Category: Boy Names

a Name Sage post by: Abby View all Name Sage posts

Remember Riggins? His family is back for another boy name! Because if it’s difficult to decide whether or not to use an out-there name for a son, imagine what it’s like to name his brother!

Jocelyn writes:

I’m back for more advice! I previously questioned you on my family and friends’ reaction to naming our son Riggins Blaine, which we did.

Now I am pregnant again and it’s another boy. We struggled so much coming up with a name for Riggins, we are both clueless now.

Our daughters are named Kylee Jo and Adrian Reece. We have discussed using the name William Owen (William after my father).

But I don’t want Riggins to feel like his name sticks out like a sore thumb. I love his name and it suits him. The girls have family-inspired names, and Riggins’ middle is a family name, too.

My husband’s only suggestion for naming this boy has been Hardy and I’m not a fan.

I guess I’m trying to ask if we should stick to the traditional family names, or should I find something unique to go with Riggins?

Our last name is very common so unique isn’t such a bad idea to me.

The Name Sage replies:

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By Linda Rosenkrantz

We looked at some great options for summertime girls, now it’s the boys’ turn. Here are 20+ relevant baby name options related to the season, the sun and the sea.

APOLLOThe powerful name of the Greek god of the sun is currently heating up in the US, especially since it was chosen by Gwen Stefani and Gavin Rossdale for their son. Fictional Apollos have appeared in the Rocky films, in the Percy Jackson books and in video games. The space program reference is another definite plus. Apollo is currently at its highest ever–#535 nationally and 267 on Nameberry. The Latinized Phoebus is a more unusual possibility.

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By Katherine Morna Towne

I can name twenty children on paper, easy. More, even. It’s not at all difficult for me to come up with exciting first name ideas paired with perfect middle names, with family names and saint names easily woven into each combination. I can construct each first+middle combo so that they go with the others in terms of style and feel, and coming up with fun and friendly nicknames for everyday use is a particularly enjoyable pastime for me.

But naming children in real life isn’t so easy. I have strong opinions about names—those I like and those that I really don’t see fitting our children. My husband has fairly strong opinions as well, in a different way. I make lists and form combinations whether pregnant or not, while my husband prefers not to think or talk about names until a baby’s actually on the way, preferably as close to the due date as possible, and when we do finally talk names, he enjoys vetoing my ideas and might offer one or two of his own. (Might.) I know this must sound familiar to many of you!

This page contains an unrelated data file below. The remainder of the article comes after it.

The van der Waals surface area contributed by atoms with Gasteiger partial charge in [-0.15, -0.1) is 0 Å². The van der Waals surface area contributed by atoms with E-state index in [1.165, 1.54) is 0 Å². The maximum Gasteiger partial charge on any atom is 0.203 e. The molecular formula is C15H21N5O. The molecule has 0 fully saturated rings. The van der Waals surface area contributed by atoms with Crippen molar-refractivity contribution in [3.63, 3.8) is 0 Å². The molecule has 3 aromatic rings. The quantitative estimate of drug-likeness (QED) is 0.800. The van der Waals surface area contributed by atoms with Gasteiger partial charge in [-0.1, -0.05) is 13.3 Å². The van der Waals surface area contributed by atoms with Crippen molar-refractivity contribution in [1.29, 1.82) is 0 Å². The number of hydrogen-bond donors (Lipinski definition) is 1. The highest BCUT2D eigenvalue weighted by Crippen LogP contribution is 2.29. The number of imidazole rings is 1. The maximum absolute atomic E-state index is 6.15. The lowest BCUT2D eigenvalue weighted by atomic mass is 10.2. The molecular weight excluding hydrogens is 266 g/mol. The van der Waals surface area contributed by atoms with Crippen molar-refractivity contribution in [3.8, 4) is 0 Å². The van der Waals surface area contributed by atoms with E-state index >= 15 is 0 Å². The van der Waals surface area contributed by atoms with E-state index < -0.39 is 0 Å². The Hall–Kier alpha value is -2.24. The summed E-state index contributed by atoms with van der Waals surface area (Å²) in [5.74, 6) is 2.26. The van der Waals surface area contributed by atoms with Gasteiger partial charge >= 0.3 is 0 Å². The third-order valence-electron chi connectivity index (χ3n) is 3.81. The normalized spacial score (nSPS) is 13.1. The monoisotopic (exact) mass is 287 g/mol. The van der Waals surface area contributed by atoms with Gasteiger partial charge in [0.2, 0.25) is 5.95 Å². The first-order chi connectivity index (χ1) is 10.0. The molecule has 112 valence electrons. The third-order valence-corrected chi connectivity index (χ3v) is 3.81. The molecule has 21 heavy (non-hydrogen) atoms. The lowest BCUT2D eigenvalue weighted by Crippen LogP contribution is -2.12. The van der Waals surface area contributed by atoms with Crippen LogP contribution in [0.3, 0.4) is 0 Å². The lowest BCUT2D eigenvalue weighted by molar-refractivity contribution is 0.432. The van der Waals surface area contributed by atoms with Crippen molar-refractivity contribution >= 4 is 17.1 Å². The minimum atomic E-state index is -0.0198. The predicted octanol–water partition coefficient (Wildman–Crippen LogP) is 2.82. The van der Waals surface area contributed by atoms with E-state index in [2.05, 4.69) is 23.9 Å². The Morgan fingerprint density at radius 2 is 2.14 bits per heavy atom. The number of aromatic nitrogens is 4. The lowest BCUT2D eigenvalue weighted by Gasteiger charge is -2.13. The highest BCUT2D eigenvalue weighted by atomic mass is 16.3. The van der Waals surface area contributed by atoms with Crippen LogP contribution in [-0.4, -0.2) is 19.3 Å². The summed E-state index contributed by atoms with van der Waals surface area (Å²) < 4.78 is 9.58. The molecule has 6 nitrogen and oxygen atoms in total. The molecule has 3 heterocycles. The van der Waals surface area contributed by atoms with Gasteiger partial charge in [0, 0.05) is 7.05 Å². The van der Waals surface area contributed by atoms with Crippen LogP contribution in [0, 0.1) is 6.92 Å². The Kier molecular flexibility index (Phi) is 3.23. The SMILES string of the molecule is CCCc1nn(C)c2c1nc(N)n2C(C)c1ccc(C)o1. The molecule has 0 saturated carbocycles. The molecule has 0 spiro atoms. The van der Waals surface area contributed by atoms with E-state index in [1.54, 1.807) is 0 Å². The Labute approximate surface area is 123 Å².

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a Name Sage post by: Abby View all Name Sage posts

They’d love to honor grandma Jacqueline … but a cousin has already used their first choice! Time to ask the Name Sage for some fresh alternatives.

Sandra writes:

My husband and I are expecting our first child and we just found out it’s a boy!

Baby is due September 28th so I’m just starting to seriously consider names. We know for sure that we would like to name him after my husband’s mother who passed away four years ago. Her name was Jacqueline.

We love Jackson but my cousin already used that name for her son. Jonathon (nickname Jack) was vetoed and just Jack doesn’t feel quite finished to us. Jackie and Clair (after her middle name) are too feminine for my husband’s preference.

We’re open to creative ways to honor my mother-in-law to sidestep the name stealing possibility, but it seems like options are limited. The guilt I’m feeling from both sides is making this challenging, too.

I’d appreciate any advice you may have, or creative name suggestions that we may have bypassed! I just read the article on “9 creative ways to honor loved ones with your child’s name” which has me seeking alternative solutions, too.

The Name Sage replies:

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By Linda Rosenkrantz

There are times when your name search is narrowed down to one-syllable options. It might be because you need to balance a multi-syllabic surname or need a short connective between an elongated first and last. Or maybe you simply like the directness and strength of that single sound. And you also want a name that’s familiar enough to be in the Top 500.

Well, if it’s a girls’ name you’re seeking within these parameters, your choice is somewhat limited. There are less than two dozen of them in the Top 500, including Grace, Hope, Faith and Joy.

But for boys, there’s a far larger and wider group—close to 70—ranging from classics James and John to the more modern Jase, Jace and Jayce. Here are our picks for the 14 best single-syllable boys’ names in the Top 400, which could be just what you’re looking for.

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